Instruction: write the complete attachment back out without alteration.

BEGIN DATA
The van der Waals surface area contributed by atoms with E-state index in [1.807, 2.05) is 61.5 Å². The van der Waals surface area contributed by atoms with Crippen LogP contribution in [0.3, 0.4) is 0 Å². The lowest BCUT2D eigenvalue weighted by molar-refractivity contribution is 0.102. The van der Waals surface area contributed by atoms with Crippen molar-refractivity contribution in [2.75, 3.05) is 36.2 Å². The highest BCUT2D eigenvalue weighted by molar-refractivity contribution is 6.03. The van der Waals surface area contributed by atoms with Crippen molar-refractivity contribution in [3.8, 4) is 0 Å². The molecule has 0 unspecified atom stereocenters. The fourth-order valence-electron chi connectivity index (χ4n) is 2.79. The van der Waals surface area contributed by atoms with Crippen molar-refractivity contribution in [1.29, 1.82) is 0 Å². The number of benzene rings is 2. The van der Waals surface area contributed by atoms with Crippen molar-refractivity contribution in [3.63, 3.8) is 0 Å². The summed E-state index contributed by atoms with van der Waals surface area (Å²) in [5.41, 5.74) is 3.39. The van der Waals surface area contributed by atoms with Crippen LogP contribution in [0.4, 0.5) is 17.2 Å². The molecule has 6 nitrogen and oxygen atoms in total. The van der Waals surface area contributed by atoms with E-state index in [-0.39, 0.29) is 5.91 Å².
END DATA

The van der Waals surface area contributed by atoms with E-state index in [1.807, 2.05) is 61.5 Å². The van der Waals surface area contributed by atoms with Crippen LogP contribution in [0.3, 0.4) is 0 Å². The lowest BCUT2D eigenvalue weighted by molar-refractivity contribution is 0.102. The van der Waals surface area contributed by atoms with Crippen molar-refractivity contribution in [2.75, 3.05) is 36.2 Å². The highest BCUT2D eigenvalue weighted by molar-refractivity contribution is 6.03. The van der Waals surface area contributed by atoms with Crippen molar-refractivity contribution in [3.8, 4) is 0 Å². The molecule has 0 unspecified atom stereocenters. The fourth-order valence-electron chi connectivity index (χ4n) is 2.79. The van der Waals surface area contributed by atoms with Crippen molar-refractivity contribution in [1.29, 1.82) is 0 Å². The number of benzene rings is 2. The van der Waals surface area contributed by atoms with Crippen molar-refractivity contribution in [3.63, 3.8) is 0 Å². The summed E-state index contributed by atoms with van der Waals surface area (Å²) in [5.41, 5.74) is 3.39. The van der Waals surface area contributed by atoms with Crippen LogP contribution in [0.4, 0.5) is 17.2 Å². The molecule has 6 nitrogen and oxygen atoms in total. The van der Waals surface area contributed by atoms with E-state index in [-0.39, 0.29) is 5.91 Å².